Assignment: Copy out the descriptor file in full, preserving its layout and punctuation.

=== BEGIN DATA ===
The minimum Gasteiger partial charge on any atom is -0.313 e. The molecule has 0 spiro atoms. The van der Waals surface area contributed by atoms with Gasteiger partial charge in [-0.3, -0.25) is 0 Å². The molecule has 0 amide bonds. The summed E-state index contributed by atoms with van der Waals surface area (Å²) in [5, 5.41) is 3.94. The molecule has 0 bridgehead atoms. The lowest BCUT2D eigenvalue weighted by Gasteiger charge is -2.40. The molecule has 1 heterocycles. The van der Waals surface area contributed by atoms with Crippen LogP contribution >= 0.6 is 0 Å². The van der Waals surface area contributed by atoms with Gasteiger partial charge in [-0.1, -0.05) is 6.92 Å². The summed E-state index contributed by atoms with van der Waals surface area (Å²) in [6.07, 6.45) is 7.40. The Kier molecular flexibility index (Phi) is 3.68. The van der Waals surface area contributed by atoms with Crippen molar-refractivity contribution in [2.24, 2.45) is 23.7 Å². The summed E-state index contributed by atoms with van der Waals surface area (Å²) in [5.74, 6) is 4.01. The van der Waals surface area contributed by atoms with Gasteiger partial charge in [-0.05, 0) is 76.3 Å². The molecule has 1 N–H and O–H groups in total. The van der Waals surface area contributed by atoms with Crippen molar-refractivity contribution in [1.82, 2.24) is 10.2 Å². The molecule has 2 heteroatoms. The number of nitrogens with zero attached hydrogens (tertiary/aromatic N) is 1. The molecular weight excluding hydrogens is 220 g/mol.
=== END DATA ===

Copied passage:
The minimum Gasteiger partial charge on any atom is -0.313 e. The molecule has 0 spiro atoms. The van der Waals surface area contributed by atoms with Gasteiger partial charge in [-0.3, -0.25) is 0 Å². The molecule has 0 amide bonds. The summed E-state index contributed by atoms with van der Waals surface area (Å²) in [5, 5.41) is 3.94. The molecule has 0 bridgehead atoms. The lowest BCUT2D eigenvalue weighted by Gasteiger charge is -2.40. The molecule has 1 heterocycles. The van der Waals surface area contributed by atoms with Crippen LogP contribution >= 0.6 is 0 Å². The van der Waals surface area contributed by atoms with Gasteiger partial charge in [-0.1, -0.05) is 6.92 Å². The summed E-state index contributed by atoms with van der Waals surface area (Å²) in [6.07, 6.45) is 7.40. The Kier molecular flexibility index (Phi) is 3.68. The van der Waals surface area contributed by atoms with Crippen molar-refractivity contribution in [2.24, 2.45) is 23.7 Å². The summed E-state index contributed by atoms with van der Waals surface area (Å²) in [5.74, 6) is 4.01. The van der Waals surface area contributed by atoms with Gasteiger partial charge in [-0.05, 0) is 76.3 Å². The molecule has 1 N–H and O–H groups in total. The van der Waals surface area contributed by atoms with Crippen molar-refractivity contribution in [1.82, 2.24) is 10.2 Å². The molecule has 2 heteroatoms. The number of nitrogens with zero attached hydrogens (tertiary/aromatic N) is 1. The molecular weight excluding hydrogens is 220 g/mol.